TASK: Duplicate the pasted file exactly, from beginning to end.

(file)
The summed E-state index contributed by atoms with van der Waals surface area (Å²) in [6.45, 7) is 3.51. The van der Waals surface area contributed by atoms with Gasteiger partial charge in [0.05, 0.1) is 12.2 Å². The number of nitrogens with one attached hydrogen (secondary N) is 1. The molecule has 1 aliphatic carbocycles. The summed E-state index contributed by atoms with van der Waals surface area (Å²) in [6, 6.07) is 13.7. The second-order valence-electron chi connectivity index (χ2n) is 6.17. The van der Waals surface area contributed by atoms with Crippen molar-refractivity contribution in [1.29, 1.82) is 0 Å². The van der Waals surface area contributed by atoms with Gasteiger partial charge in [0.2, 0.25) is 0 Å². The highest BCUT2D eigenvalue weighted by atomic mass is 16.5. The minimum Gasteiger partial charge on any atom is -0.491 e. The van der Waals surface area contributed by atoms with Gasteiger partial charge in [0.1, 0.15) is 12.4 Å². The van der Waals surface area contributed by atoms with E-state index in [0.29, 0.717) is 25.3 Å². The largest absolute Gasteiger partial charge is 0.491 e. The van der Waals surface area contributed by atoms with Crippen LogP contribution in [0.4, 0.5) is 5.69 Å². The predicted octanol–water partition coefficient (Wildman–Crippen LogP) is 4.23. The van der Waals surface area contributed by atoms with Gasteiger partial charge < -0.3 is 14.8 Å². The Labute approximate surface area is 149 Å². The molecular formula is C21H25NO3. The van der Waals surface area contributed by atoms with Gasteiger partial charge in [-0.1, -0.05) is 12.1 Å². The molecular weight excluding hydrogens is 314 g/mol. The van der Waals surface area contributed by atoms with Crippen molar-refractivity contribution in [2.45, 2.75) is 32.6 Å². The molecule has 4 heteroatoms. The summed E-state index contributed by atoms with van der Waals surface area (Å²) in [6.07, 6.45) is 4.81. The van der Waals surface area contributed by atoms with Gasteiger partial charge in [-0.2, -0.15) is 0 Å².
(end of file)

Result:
The summed E-state index contributed by atoms with van der Waals surface area (Å²) in [6.45, 7) is 3.51. The van der Waals surface area contributed by atoms with Gasteiger partial charge in [0.05, 0.1) is 12.2 Å². The number of nitrogens with one attached hydrogen (secondary N) is 1. The molecule has 1 aliphatic carbocycles. The summed E-state index contributed by atoms with van der Waals surface area (Å²) in [6, 6.07) is 13.7. The second-order valence-electron chi connectivity index (χ2n) is 6.17. The van der Waals surface area contributed by atoms with Crippen molar-refractivity contribution in [1.29, 1.82) is 0 Å². The van der Waals surface area contributed by atoms with Gasteiger partial charge in [0.2, 0.25) is 0 Å². The highest BCUT2D eigenvalue weighted by atomic mass is 16.5. The minimum Gasteiger partial charge on any atom is -0.491 e. The van der Waals surface area contributed by atoms with Gasteiger partial charge in [0.1, 0.15) is 12.4 Å². The van der Waals surface area contributed by atoms with E-state index in [0.29, 0.717) is 25.3 Å². The largest absolute Gasteiger partial charge is 0.491 e. The van der Waals surface area contributed by atoms with Crippen LogP contribution in [0.4, 0.5) is 5.69 Å². The predicted octanol–water partition coefficient (Wildman–Crippen LogP) is 4.23. The van der Waals surface area contributed by atoms with Gasteiger partial charge < -0.3 is 14.8 Å². The Labute approximate surface area is 149 Å². The molecular formula is C21H25NO3. The van der Waals surface area contributed by atoms with Gasteiger partial charge in [-0.1, -0.05) is 12.1 Å². The molecular weight excluding hydrogens is 314 g/mol. The van der Waals surface area contributed by atoms with Crippen molar-refractivity contribution in [2.45, 2.75) is 32.6 Å². The molecule has 4 heteroatoms. The summed E-state index contributed by atoms with van der Waals surface area (Å²) in [6.07, 6.45) is 4.81. The van der Waals surface area contributed by atoms with Gasteiger partial charge in [-0.2, -0.15) is 0 Å².